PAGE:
Referees do noble work
I attended a high school soccer game earlier this week.
The fans were all over the referees.
You'd have thought the Oakland Raiders were playing at Arrowhead or Kansas was playing K-State in Manhattan.
It was, shall we say, a contentious environment.
Every call, every time a referee blew the whistle in the first period, there was someone complaining.
If the call went one way, then this group of fans cheered. If the call went the other way, they booed.
It was amazing; in the eyes of the crowd, the referees ability to do their jobs went from marginal to excellent in a matter of seconds.
Yes, an impressive transformation.
As I listened and watched it all unfold, and it should be noted the game didn't involve Bonner Springs or Basehor-Linwood, I grew a little bit tired of it.
Pehraps some things should be clarified. I want to dispel the myths surrounding officiating of high school athletics.
First, referees can cost teams a game, but it also means that these players didn't do enough to control their own destiny.
Second, I would say that 99.999 percent of referees are not on the take, or being paid or anything else that people might want to conjure up in their minds as a reason why a call didn't go their way.
I would make it an even 100 percent, but you just never know for sure.
Rather, referees are simply human beings. Like any of us, they make mistakes. Sometimes, they just blow a call and there isn't much they can do about it. I guess there is some justice in letting them know that the wrong call was made.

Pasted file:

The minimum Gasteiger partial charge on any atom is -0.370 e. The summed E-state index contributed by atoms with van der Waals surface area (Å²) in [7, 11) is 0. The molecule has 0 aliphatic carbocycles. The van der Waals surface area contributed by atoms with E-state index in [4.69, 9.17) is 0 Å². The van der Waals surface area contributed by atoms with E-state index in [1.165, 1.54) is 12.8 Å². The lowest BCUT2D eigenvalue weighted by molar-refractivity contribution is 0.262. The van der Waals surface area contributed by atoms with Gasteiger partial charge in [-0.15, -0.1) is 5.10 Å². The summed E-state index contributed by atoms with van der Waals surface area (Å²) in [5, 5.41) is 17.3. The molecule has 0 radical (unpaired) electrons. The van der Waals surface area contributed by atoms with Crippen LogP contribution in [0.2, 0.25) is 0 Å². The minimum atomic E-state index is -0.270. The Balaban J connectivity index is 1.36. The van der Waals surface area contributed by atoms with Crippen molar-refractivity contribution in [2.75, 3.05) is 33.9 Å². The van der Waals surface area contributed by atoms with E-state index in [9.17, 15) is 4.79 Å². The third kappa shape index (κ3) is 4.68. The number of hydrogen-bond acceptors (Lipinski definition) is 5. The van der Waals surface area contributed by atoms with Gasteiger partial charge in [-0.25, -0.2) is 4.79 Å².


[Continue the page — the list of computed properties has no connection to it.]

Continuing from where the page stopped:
I also think that people should also be more understanding.
I just don't believe that a referee ever intentionally makes the wrong call. I also don't believe they ever attend a game and plan just to call it one way or another.
Have you heard this complaint, "Call it both ways, ref."
I find this to be fair request, but also a bit silly.
If I am a referee, I am thinking, thanks for the reminder, because I was going to just make calls for team B.
I believe most referees at the high school level, probably work other jobs and referee for extra money and because they enjoy being part of sports.
I think most of them officiate because they want to facilitate fair competition and on some level, give these children an opportunity to play the games.
See, that's the thing, whether it is a coach, a referee or a hot dog vendor, nobody gets rich by being involved with high school athletics. Well, maybe high school basketball teams that play games on ESPN do, but that is another story.
In saying all of this, I also realize that I am a fan as well. When a call goes against my team I get upset, but I would never think a referee intentionally made the wrong call.